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Emerson and Thoreau are the most celebrated odd couple of nineteenth-century American literature. Appearing to play the roles of benign mentor and eager disciple, they can also be seen as bitter rivals: America's foremost literary statesman, protective of his reputation, and an ambitious and sometimes refractory protege. The truth, Joel Porte maintains, is that Emerson and Thoreau were complementary literary geniuses, mutually inspiring and inspired. In this book of essays, Porte focuses on Emerson and Thoreau as writers. He traces their individual achievements and their points of intersection, arguing that both men, starting from a shared belief in the importance of "self-culture," produced a body of writing that helped move a decidedly provincial New England readership into the broader arena of international culture. It is a book that will appeal to all readers interested in the writings of Emerson and Thoreau.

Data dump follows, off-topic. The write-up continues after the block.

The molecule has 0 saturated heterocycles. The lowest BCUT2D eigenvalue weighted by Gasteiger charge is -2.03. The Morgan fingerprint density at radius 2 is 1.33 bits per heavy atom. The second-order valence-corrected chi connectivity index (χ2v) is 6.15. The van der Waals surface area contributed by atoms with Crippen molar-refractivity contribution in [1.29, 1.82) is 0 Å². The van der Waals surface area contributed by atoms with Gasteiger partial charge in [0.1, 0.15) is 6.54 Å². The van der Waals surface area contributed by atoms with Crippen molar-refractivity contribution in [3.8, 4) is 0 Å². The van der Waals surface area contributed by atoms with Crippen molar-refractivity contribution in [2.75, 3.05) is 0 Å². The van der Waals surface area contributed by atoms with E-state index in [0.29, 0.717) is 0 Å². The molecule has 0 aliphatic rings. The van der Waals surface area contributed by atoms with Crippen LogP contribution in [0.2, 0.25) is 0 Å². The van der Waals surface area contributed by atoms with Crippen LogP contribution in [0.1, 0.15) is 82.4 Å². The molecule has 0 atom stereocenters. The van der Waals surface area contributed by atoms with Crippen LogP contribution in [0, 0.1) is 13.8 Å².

Yale University Press
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